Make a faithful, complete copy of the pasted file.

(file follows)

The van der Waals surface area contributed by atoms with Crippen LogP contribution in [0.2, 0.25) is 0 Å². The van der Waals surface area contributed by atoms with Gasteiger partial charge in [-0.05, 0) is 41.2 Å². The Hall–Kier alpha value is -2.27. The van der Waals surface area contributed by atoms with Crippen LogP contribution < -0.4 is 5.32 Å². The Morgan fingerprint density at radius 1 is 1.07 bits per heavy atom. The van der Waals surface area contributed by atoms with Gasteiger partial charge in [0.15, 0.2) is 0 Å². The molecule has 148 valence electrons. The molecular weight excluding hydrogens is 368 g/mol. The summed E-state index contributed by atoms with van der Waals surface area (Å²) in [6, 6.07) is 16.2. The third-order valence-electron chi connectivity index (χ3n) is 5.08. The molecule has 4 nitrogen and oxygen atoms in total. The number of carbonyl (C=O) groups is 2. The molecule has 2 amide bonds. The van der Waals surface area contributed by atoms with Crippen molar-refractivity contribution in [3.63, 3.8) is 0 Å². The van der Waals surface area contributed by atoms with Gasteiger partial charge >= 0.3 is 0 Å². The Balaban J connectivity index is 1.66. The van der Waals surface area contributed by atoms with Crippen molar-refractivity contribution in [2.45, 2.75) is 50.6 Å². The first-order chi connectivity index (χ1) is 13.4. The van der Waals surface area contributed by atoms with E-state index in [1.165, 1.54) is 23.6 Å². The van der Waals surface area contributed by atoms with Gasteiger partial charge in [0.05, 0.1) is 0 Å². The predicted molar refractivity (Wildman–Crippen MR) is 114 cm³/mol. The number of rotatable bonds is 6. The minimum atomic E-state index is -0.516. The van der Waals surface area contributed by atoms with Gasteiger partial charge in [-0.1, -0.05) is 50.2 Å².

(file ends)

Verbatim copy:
The van der Waals surface area contributed by atoms with Crippen LogP contribution in [0.2, 0.25) is 0 Å². The van der Waals surface area contributed by atoms with Gasteiger partial charge in [-0.05, 0) is 41.2 Å². The Hall–Kier alpha value is -2.27. The van der Waals surface area contributed by atoms with Crippen LogP contribution < -0.4 is 5.32 Å². The Morgan fingerprint density at radius 1 is 1.07 bits per heavy atom. The van der Waals surface area contributed by atoms with Gasteiger partial charge in [0.15, 0.2) is 0 Å². The molecule has 148 valence electrons. The molecular weight excluding hydrogens is 368 g/mol. The summed E-state index contributed by atoms with van der Waals surface area (Å²) in [6, 6.07) is 16.2. The third-order valence-electron chi connectivity index (χ3n) is 5.08. The molecule has 4 nitrogen and oxygen atoms in total. The number of carbonyl (C=O) groups is 2. The molecule has 2 amide bonds. The van der Waals surface area contributed by atoms with Crippen molar-refractivity contribution in [3.63, 3.8) is 0 Å². The van der Waals surface area contributed by atoms with Gasteiger partial charge >= 0.3 is 0 Å². The Balaban J connectivity index is 1.66. The van der Waals surface area contributed by atoms with Crippen molar-refractivity contribution in [2.45, 2.75) is 50.6 Å². The first-order chi connectivity index (χ1) is 13.4. The van der Waals surface area contributed by atoms with E-state index in [1.165, 1.54) is 23.6 Å². The van der Waals surface area contributed by atoms with Gasteiger partial charge in [0.05, 0.1) is 0 Å². The predicted molar refractivity (Wildman–Crippen MR) is 114 cm³/mol. The number of rotatable bonds is 6. The minimum atomic E-state index is -0.516. The van der Waals surface area contributed by atoms with Gasteiger partial charge in [-0.1, -0.05) is 50.2 Å².